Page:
Both NRL-P51L and -S50T mutations involve a single consensus phosphorylation site in the transactivation domain of NRL. Though in silico analysis did not predict any potential p38a phosphorylation sites in this particular region, both NRL-S50T and P51L mutants produce enhanced phosphorylation by activated p38a in the in vitro assay. We propose that mutations in the transactivation domain of NRL alter the conformation of the protein and expose few uncommon phosphorylation sites, which may otherwise be hidden or less available for active phosphorylation by p38a in the native protein.

The two MAPKs identified here are expressed ubiquitously, consistent with previous reports showing that the profile of NRL phospho-isoforms expressed in COS-1 cells is similar to those detected in the native retina tissue [3,15]. We demonstrate by metabolic phosphorylation studies that mutations in NRL alter cumulative phosphorylation of the protein in vitro. In case of NRL-S50T, -S50A, and -P51L, the partially de-phosphorylated isoforms of NRL are accumulated to form two major bands that show enhanced radiolabeling of both 33P and 35S-methionine, representing phosphorylation and total protein content, respectively. However, NRL-G122E, which is likely to be a polymorphism fails to produce any significant change in the phosphorylation of the protein Multiple MAPK sites in the transactivation domain of NRL identify it as a phosphorylation hot spot, which is consistent with the prevalence of retinopathy mutations in this region. Similar sites in Maf A and B are also phosphorylated by activated MAPKs [16,17]. Notably, activated p38 is reported to phosphorylate Maf proteins, in vitro [23], and p38-mediated phosphorylation can regulate proliferation and differentiation of neuronal cells in brain [24-26] and cell cycle progression of neuroblastic cells in postnatal rat retina [27].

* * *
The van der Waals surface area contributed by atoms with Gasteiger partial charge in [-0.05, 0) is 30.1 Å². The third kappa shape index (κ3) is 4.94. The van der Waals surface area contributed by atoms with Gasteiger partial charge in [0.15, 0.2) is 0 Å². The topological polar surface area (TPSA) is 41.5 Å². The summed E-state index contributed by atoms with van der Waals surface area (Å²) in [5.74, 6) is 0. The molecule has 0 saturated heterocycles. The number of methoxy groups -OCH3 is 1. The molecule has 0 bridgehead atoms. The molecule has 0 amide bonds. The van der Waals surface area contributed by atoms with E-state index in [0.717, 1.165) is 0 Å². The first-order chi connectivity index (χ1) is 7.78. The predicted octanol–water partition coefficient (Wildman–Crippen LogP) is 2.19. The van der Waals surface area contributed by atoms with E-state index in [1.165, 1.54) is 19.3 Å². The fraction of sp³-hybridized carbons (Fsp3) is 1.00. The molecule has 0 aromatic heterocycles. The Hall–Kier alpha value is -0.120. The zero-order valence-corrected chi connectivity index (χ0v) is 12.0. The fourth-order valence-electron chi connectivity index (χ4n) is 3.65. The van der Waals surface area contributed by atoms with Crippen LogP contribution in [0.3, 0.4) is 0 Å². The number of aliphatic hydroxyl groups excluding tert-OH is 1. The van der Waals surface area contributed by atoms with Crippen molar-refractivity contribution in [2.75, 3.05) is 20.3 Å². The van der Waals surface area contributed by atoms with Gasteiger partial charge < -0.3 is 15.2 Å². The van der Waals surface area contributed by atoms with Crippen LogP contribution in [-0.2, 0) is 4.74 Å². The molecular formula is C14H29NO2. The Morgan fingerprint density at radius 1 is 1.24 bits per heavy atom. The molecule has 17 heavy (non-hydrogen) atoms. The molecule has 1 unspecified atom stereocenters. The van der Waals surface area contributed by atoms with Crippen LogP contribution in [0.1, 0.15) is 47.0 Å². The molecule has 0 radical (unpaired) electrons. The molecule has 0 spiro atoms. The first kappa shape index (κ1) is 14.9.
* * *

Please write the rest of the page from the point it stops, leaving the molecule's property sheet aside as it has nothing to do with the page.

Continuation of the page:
Our immunoblot analysis showing increased level of activated MAPKs in mouse retina during postnatal day 0-3 is of interest as this is the peak period of rod photoreceptor birth [5,28]. Immunolocalization studies indicate that rod precursors co-express both activated MAPK2 and NRL before the expression of rhodopsin and the lamination and formation of distinct neuronal layers in the retina (data not shown). The higher expression of activated MAPK2 at PN 0-3 is concordant with the reported expression of Nrl phospho-isoforms in vivo [3]. We therefore propose that activated MAPK2 contributes to the phosphorylation of NRL and consequently gene regulation during rod differentiation.

Growth factors promote differentiation and survival of photoreceptors through the activation of MAPK pathways [29]. Identification of NRL as a downstream substrate of MAPK-regulated pathways provides a possible mechanism of how growth factors exert this control. The observation that inhibition of MAPK pathways by treatment with U0126 or SB203580 affects NRL-mediated transactivation of rhodopsin promoter supports this hypothesis. However, decreased transactivation of rhodopsin promoter due to the involvement of signaling cross-talk and role of other potential phospho-proteins within the rhodopsin transcription complex can not be ruled out in current studies.

In conclusion, we have identified NRL as an important substrate of MAPKs. NRL phosphorylation by multiple MAPKs makes it an important cellular target for integrating various signaling pathways to regulate gene expression in developing and mature retina.


We thank Sanjay Kumar and Manish Kumar for their technical assistance in preparing this manuscript. This work is partially supported by Department of Biotechnology, Government of India, and by NIH grant EY011115.